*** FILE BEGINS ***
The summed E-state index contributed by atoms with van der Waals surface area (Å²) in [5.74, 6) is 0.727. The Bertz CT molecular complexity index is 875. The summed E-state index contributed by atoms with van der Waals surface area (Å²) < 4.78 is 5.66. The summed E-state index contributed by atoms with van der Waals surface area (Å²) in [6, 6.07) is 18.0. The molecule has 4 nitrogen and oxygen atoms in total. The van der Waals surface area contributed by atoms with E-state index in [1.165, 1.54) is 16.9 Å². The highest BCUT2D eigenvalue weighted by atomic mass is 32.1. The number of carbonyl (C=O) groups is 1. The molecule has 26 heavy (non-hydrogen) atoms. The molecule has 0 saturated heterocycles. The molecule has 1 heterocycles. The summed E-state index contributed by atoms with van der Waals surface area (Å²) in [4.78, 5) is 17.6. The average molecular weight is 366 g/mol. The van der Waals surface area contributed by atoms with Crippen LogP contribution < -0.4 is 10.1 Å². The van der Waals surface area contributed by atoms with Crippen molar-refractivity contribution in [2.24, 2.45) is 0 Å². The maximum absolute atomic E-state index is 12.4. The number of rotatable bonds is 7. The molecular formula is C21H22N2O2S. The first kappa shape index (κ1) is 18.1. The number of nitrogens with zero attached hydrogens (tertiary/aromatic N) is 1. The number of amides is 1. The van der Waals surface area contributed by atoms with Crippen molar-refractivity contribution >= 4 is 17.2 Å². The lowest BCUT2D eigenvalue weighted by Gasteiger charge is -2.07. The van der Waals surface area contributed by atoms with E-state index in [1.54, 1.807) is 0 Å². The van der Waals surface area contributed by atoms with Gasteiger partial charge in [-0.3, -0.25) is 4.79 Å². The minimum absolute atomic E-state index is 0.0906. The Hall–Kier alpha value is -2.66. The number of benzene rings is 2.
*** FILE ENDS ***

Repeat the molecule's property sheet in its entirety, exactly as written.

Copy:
The summed E-state index contributed by atoms with van der Waals surface area (Å²) in [5.74, 6) is 0.727. The Bertz CT molecular complexity index is 875. The summed E-state index contributed by atoms with van der Waals surface area (Å²) < 4.78 is 5.66. The summed E-state index contributed by atoms with van der Waals surface area (Å²) in [6, 6.07) is 18.0. The molecule has 4 nitrogen and oxygen atoms in total. The van der Waals surface area contributed by atoms with E-state index in [1.165, 1.54) is 16.9 Å². The highest BCUT2D eigenvalue weighted by atomic mass is 32.1. The number of carbonyl (C=O) groups is 1. The molecule has 26 heavy (non-hydrogen) atoms. The molecule has 0 saturated heterocycles. The molecule has 1 heterocycles. The summed E-state index contributed by atoms with van der Waals surface area (Å²) in [4.78, 5) is 17.6. The average molecular weight is 366 g/mol. The van der Waals surface area contributed by atoms with Crippen LogP contribution < -0.4 is 10.1 Å². The van der Waals surface area contributed by atoms with Crippen molar-refractivity contribution in [2.24, 2.45) is 0 Å². The maximum absolute atomic E-state index is 12.4. The number of rotatable bonds is 7. The molecular formula is C21H22N2O2S. The first kappa shape index (κ1) is 18.1. The number of nitrogens with zero attached hydrogens (tertiary/aromatic N) is 1. The number of amides is 1. The van der Waals surface area contributed by atoms with Crippen molar-refractivity contribution >= 4 is 17.2 Å². The lowest BCUT2D eigenvalue weighted by Gasteiger charge is -2.07. The van der Waals surface area contributed by atoms with E-state index in [1.54, 1.807) is 0 Å². The van der Waals surface area contributed by atoms with Gasteiger partial charge in [-0.3, -0.25) is 4.79 Å². The minimum absolute atomic E-state index is 0.0906. The Hall–Kier alpha value is -2.66. The number of benzene rings is 2.